Although human studies such as these are important, one advantage of conducting murine experiments as described here is the ability to conduct true controlled, replicate experiments. Our replicate experiments allowed us to detect consistent shifts in the gut microbial community in response to antibiotic administration. The reproducibility of these changes indicates that even if the influences on microbial community structure are complex and numerous, the community will exhibit stereotypic responses if ecological stressors are consistently applied. We observed reproducible shifts in the community structure of the gut microbiota following antibiotic treatment, including significant alterations in both the richness and the distribution of 16S V6 phylotypes. The power of a deep survey of diversity allowed us to demonstrate that certain low-abundance phylotypes present at baseline could become dominant in response to the shift in environmental conditions brought about by antibiotic administration. In control animals, 16S V6 tag sequences corresponding to members of the family Enterobacteriaceae made up only a small fraction of the population (1%). During AMB administration, this group of organisms became the dominant phylotype, indicating that this antibiotic regimen created an environment that somehow favored this taxonomic group of organisms. Simple resistance to the antibiotics cannot entirely explain this observation, because other phylotypes were unchanged in relative abundance following AMB administration and did not undergo the remarkable relative expansion during drug treatment exhibited by the Enterobacteriaceae.
In this case, the gut microbial community exhibited resilience as the community structure shifted back toward the baseline state following cessation of the AMB treatment. However, the ability of this community to recover following antibiotic disturbance was not absolute. The administration of cefoperazone also caused dramatic shifts in community structure, but in this case, diversity did not recover even 6 weeks after the discontinuation of the drug. Rarefaction analysis revealed a persistent, significant decrease in overall species richness in the gut community following cefoperazone administration. However, the addition of an untreated mouse to cages of cefoperazone-treated animals during the recovery phase allowed complete restoration of diversity, presumably through natural coprophagic activity. This observation indicates that cefoperazone administration did not change host physiology, since exposure to a baseline microbiota resulted in normalization of the community structure. Additionally, we infer that the baseline community structure is “preferred,” since all four animals in the cage possessed a community that we cannot distinguish from that in untreated control animals. Since the donor animals were exposed to the altered communities present in the cefoperazone-treated animals, it is possible that the resultant communities would possess the antibiotic-altered community structure or an intermediate structure.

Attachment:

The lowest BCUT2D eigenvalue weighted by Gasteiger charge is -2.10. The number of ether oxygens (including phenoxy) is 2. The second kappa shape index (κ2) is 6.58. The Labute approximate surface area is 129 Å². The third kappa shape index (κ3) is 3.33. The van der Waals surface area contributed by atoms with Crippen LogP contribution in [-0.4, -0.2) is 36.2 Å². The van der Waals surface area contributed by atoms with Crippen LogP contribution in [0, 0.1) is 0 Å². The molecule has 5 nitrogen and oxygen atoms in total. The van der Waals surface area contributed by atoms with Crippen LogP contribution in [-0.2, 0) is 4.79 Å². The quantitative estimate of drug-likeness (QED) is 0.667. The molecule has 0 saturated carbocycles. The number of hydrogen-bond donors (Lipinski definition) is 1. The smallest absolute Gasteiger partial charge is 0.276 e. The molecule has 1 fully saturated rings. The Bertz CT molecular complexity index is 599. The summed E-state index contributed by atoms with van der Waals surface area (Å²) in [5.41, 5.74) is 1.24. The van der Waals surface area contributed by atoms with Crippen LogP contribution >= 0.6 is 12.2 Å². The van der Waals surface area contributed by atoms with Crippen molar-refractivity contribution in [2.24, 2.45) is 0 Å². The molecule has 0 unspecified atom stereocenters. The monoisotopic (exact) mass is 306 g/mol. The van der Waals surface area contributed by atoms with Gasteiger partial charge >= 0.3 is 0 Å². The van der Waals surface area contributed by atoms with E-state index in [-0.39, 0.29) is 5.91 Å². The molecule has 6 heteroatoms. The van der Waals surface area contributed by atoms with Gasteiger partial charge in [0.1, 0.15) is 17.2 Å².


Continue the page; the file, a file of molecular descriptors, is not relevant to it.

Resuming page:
The reasons for the differences observed in community resilience are not entirely clear. The ecological disturbance mediated by cefoperazone appears to have overcome community resilience, potentially due to different spectra of antimicrobial activity. Regardless of the underlying reasons for the differences in observed community resilience, from an experimental standpoint it is important to understand that manipulation of the indigenous gut microbiota by various antibiotic regimens may result in altered community structures that persist even after the antibiotic is discontinued. Whether or not the gut community returns to the baseline state after perturbation can influence the conclusions that can be drawn from a particular experiment.
The implications of long-lasting changes in community diversity following antibiotic administration are severalfold. Even though the microbial composition of the animals that recovered from cefoperazone treatment remained altered from the baseline, overall bacterial biomass returned to the level observed in control mice. It has been postulated that functional redundancy in complex microbial communities can allow an altered community to perform ecosystem functions equivalent to those of the original community (2
). Studies are ongoing to determine if the specific alterations in the gut microbiota result in any significant changes in gut ecosystem functioning.
One function of the gut microbiota that has captured our attention is “colonization resistance,” the ability of the indigenous microbiota to prevent the ingress of pathogens into the gut community (16
). Antibiotic-associated colitis resulting from Clostridium difficile
infection may result from a loss of the intrinsic colonization resistance of the gut microbiota (4
). Theoretically, the administration of antibiotics could disturb the indigenous microbiota, allowing C. difficile
spores encountered in the environment to germinate and successfully colonize the gut (4
). Although C. difficile
infection responds to the administration of specific antimicrobial therapy, including metronidazole or vancomycin, recurrence following the end of C. difficile
therapy has become an increasing problem (35
). In a previous study, we provided evidence that recurrent C. difficile
infection is associated with a decrease in fecal microbial diversity (7
). This observation is in line with the fact that the administration of stool from healthy individuals to patients with recurrent C. difficile
can break the cycle of recurrence (1
). The data presented here indicate that antibiotic therapy of sufficient magnitude can result in an altered microbial community. It remains to be determined if this can be directly correlated with a loss of colonization resistance, but our findings provide evidence that antibiotic administration can result in long-term decreases in gut microbial diversity, which in turn are associated with recurrent C. difficile
As we learn more about the intricate relationship between the gut microbiota and its host, we may find that unintended disturbance of this microbial community will have significant deleterious health effects. A more complete understanding of the ecological forces that determine the formation and maintenance of microbial community structures could lead to novel ways to prevent or treat diseases that result from disruptions of the gut microbiota.